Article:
Treatments for Wolff-Parkinson-White syndrome include medication, physical movements to slow the heart, shocking the heart and a procedure that destroys the additional electrical pathway that causes the disease, according to Mayo Clinic. The course of treatment depends on the severity of the condition.
Patients with Wolff-Parkinson-White syndrome who don't experience symptoms usually require no treatment, Mayo Clinic explains. In patients with symptoms, treatment slows the heart when it speeds up or prevents these episodes altogether.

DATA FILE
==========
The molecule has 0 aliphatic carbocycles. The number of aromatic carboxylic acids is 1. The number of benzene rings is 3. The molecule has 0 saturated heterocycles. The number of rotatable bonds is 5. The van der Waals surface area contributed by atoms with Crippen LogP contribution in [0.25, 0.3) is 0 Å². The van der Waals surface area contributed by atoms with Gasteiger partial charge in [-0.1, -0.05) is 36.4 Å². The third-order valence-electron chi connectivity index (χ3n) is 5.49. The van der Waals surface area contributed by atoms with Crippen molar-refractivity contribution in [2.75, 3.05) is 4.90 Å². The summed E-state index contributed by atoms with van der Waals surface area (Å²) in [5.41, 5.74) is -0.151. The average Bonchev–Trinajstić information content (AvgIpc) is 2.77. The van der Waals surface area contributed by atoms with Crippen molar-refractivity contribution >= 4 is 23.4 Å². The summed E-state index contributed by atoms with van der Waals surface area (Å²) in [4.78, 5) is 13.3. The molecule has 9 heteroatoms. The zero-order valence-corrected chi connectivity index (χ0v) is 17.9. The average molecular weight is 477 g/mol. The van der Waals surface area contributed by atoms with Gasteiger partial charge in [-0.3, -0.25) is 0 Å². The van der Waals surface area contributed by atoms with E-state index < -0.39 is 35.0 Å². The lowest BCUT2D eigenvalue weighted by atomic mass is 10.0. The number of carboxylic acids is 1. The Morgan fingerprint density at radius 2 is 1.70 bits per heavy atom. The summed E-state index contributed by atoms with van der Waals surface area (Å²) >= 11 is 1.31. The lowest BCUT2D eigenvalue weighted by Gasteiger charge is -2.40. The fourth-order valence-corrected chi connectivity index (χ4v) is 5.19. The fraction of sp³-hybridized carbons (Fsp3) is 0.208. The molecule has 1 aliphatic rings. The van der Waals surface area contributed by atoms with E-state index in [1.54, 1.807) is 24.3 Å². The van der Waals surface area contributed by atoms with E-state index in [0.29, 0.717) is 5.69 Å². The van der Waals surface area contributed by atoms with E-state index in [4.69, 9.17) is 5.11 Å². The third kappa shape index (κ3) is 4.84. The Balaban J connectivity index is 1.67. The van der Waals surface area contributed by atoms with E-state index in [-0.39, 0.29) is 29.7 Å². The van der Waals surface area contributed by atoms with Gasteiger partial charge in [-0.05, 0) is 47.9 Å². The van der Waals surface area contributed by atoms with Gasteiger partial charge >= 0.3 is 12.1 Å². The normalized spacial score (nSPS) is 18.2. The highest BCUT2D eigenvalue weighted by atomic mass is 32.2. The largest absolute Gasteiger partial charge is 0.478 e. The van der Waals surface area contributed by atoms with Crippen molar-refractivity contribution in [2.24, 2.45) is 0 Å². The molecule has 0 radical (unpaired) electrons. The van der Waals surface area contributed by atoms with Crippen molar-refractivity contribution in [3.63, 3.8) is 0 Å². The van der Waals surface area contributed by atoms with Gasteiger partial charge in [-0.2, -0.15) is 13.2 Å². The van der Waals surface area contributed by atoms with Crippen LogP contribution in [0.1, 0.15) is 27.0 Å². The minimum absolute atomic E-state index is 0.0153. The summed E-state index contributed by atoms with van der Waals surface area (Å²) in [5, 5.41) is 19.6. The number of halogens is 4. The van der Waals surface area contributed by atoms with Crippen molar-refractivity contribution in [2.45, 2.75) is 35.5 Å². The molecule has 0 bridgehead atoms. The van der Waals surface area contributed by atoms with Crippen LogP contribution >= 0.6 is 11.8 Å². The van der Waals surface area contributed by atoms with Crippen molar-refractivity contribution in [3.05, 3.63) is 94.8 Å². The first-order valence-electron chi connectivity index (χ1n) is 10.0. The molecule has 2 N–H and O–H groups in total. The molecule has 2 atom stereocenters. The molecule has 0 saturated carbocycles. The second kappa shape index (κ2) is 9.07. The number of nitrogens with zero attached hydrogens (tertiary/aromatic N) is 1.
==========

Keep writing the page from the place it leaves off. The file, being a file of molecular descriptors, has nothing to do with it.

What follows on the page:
Doctors often treat mild cases of Wolff-Parkinson-White syndrome with medication that slows the heartbeat or with vagal maneuvers, which are simple movements affecting the nerve that regulates heartbeat, Mayo Clinic states. These movements include coughing, placing an ice pack on the face, and bearing down as if to produce a bowel movement. When vagal maneuvers don't work, doctors often try an injection of an anti-arrhythmic medication.
If these treatments aren't effective, doctors sometimes perform cardioversion, a procedure using paddles or electrodes to shock the heart back into a normal rhythm, notes Mayo Clinic. For more serious cases, doctors use radiofrequency catheter ablation, a procedure in which heated electrodes attached to catheters destroy the area of the heart that causes the condition. Radiofrequency catheter ablation stops the condition in 95 percent of patients.